Here, we’re going to dive into Advanced DAX in Power BI. The idea behind this tutorial is to show you how we can get to a very unique insight with Power BI, but do it in an intuitive way. You may watch the full video of this tutorial at the bottom of this blog.
In this example, I’m going to focus in on margin growth in the sales of an organisation, but take it even further and rank all the salespeople on how they performed on this one metric.
This may be an important one for a business if they thought that sales weren’t going to grow, so they needed to increase margins to get the profitability growth they were after.
To achieve this, we have to branch our DAX measures out a number of times just to get the margin growth. Once we have completed this, we can overlay a ranking technique to discover our top salespeople.
With this particular insight, we are able to narrow down the scope of our analysis and be able to reward the sales people that are growing the accounts by a margin versus just sales.
Inside The Data Model
To start with, we have a very general data model here, which I use a lot of times for my demos. It has a few lookup tables, such as our Customers, Sales People, Products, Location, Dates. And we have our Sales table down here.
We can drill into all these information so easily and quickly.
In our Sales table, we hardly have any information here. So from this without doing anything to model, we will be able to extract the insight and really drill into this very specific piece of insight.
In the past without Power BI, this would be very difficult and take a long time to generate.
The great thing about this is that it’s also dynamic. We can look historically and extract easily significant insights fast. Now, we dive in to some Power BI Advanced DAX formulas.
Steps To Implement Ranking Logic
First of all, we have to calculate our Total Sales and Total Cost to get the Total Profits. We use iterating functions with these measures.
The Total Sales formula looks at the Sales table and multiply every single row by the Quantity in the sale, by the actual Price, which is actually sitting on the Products table in our model.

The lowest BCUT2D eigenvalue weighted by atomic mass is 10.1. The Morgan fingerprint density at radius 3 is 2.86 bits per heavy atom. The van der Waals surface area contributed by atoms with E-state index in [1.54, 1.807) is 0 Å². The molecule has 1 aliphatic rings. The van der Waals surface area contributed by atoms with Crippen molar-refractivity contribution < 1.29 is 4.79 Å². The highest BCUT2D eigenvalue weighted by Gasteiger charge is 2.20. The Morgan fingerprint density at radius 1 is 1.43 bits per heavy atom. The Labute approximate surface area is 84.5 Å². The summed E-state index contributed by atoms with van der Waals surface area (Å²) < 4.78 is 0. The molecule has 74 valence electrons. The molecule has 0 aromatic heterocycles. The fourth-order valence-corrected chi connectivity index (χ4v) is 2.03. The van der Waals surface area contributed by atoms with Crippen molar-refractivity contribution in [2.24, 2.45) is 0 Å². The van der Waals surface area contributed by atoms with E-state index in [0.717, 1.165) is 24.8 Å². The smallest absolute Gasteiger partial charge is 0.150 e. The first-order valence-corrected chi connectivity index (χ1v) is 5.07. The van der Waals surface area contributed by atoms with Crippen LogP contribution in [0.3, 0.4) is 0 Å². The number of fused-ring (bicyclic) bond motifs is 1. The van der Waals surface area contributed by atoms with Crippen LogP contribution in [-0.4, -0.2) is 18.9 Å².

We do exactly the same for Total Costs. We multiply Quantity by every single item that we’ve sold.
Then, this is where the measure branching comes in. We work out our Total Profits, which is equal to Total Sales minus Total Costs.
Now we need to work out our Total Margins. So we branch out again, and go Total Profits divided by Total Sales.
The same as our Total Profits, Profit Margins can be used on any dimension because we have our data model in the background.
We can place filters from the Date table that will isolate margins for every sales person we have here.
Next, we work out all our profit margins last quarter. So from whatever quarter we have here, say quarter 3 of 2017, we will be able to calculate in that quarter our margins in the previous quarter (Q2).
To do that, we use the DATEADD function, which I showcase many times in my other demos. This is one of my favorite Time Intelligence functions because it just makes these calculations so easy.
To identify the growth in our margins, we simply branch out again.
Now we go one step further because if we look down this table, there’s a number of different sales people. We might want to see just our top five. It makes it a lot easier to place a visualization inside a report page or a dashboard.
So we use this logic to achieve that. We use the CALCULATE function to our Margin Growth, but only calculate it for the top five sales people. And that’s what this TOPN function is doing. Then VALUES brings back the sales person which is our top five.
This formula blanks out everything that is not on top five. That’s how we create these visualizations, which only have the top five.
***** Related Links *****
Ranking Insights Using TOPN In Power BI
Measure Branching – The Most Important Concept When Using DAX In Power BI
Extracting Unique Insights In Power BI Using Ranking DAX Measures
With Power BI, we can start with quite simplistic data and branch out one after the other, where we could really isolate things right at the end.
The Margin Growth didn’t even exist anywhere. It was nowhere in any data. We needed to use DAX formulas to create it. The key is to branch out one on top of the other, and then eventually get to the result. We then put it inside a visualization, which gives us a really good insight.
Moreover, within Power BI, we have it dynamic. We can change for whatever time frame we want to, then evaluate it.
This is a really powerful technique and there is plenty to learn here about DAX formula, and how you can apply it in your own Power BI models.
Review this entire tutorial on Power BI Advanced DAX . There’s so much to learn about measure branching and DAX formula patterns, and by combining these you can very quickly achieve substantial insights into your data.